Pierre Guidetti 53:20
…but it could it could happen with a very specific like there is a special blue prussian blue that can react with a certain oil and all that but in general this is not something you should worry about too much.

Eric Rhoads 53:32
All right, so the next question has to do with artists safety you hear a lot of buzz lately about potential dangers of certain materials whether or not you’re breathing them ingesting them, sanding them, getting it through your your skin, do you have any any thoughts on that uses of cadmium or LED paints etc. Is it overblown? What do you think the situation is?

Pierre Guidetti 54:00
So overblown, especially these days was the problem of health. So I’m not a doctor. So first of all, I don’t want to come across as an authority and everybody should check with their own specialist. However, I think yes, it is a little bit overblown. In general, I started those pigments because I don’t believe those pigment, you interact with them directly even LED. In order for you to get intoxicated with lead, you would have to sand it and snore it. Even if you have a little bit of lead on your skin, he won’t penetrate the skin and he won’t go into your blood vessels. So it is over reaction, but we need to be very careful because there’s been a lot of bad thing done with lead, so to be cautious, better not to use lead. However, that cadmium, he seems so nowadays research and everybody but being considered And all that there is so you have to be careful. In California we have the prop 65, where heavy metal powder could have some concert effect if you, you know, take them somewhere another but there is no really strong proof of that. So as long as you are careful and you don’t snore, eat your paint and you are minimum of cautious. I don’t think it’s it should be an issue.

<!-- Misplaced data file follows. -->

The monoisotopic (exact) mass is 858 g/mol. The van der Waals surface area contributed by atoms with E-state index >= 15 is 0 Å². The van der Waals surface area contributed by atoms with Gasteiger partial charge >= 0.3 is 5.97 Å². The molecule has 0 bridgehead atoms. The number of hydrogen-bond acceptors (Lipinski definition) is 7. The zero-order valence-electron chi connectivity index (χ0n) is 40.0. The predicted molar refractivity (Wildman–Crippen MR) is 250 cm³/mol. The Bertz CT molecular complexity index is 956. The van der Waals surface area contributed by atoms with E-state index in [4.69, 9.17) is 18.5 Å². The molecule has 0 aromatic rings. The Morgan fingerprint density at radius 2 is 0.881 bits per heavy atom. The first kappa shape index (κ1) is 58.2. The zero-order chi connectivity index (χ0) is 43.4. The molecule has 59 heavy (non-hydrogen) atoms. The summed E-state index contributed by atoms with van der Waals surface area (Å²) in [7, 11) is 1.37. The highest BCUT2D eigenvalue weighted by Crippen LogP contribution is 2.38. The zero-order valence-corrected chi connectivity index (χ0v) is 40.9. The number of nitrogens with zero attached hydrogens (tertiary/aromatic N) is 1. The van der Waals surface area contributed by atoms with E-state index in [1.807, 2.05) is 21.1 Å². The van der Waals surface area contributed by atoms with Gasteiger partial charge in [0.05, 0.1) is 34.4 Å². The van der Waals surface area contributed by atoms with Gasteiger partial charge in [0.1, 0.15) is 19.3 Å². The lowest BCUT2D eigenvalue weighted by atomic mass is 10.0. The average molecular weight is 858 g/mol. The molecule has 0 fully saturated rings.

Eric Rhoads 55:32
If you’re using ground pigments and mixing yourself you have this possibility of a fine dust in the air. Or if you’re sanding…

Pierre Guidetti 55:41
You should read the mask Yeah.

Eric Rhoads 55:43
Cover your eyes, cover your nose. Do it outdoors if you’re sanding on certain pigments.

Pierre Guidetti 55:49
Yep, exactly. But the thing which I think people are referring and I feel very, very strongly about that. It’s interesting because I just had a very long conversation with the teacher the last week Think about that is the notion of oil being toxic. There’s a myth. In my opinion, this is my own personal opinion. There’s a big misunderstanding. You know, all those companies are started to make water soluble oil and blah, blah, blah, because oil was stuck. See people were allergic to all the students, you couldn’t do all indoor. This is in my opinion, totally not appropriate because the oil paint itself is non toxic. I mean, and you can debate on some of those heavy metal pigments you take with the tequila, but in general oil is non toxic. What it has been toxic is the overuse of turpentine and or mineral spirit or thinners that have orders that people may get allergic to solvent or to turpentine. So what I recommend that you don’t use First of all, I think people are overusing turpentine, you don’t need to use you can see in your pens with or with other medium natural medium, you don’t need the solvent. And if you need now, there is many, a few, not always the great you have to test that make thinner brush cleaner, medium vanishes, all that based from fruit and vegetable that totally non toxic that you can be used by pregnant women you can take in the plane, you can, you know, and those like at Sennelier we came up with it’s called Green for oil. But we’re not the only one that is other things. It’s not mass. You don’t see it everywhere, but it’s a notion. It’s not the oil that gets you dizzy that you are allergic, unless there’s made the exception I’m talking about the majority of people who feel sick or not comfortable or have developed some disease or some reaction on oil paintings, not the paint, if the sooner the cleaner, the medium they use. So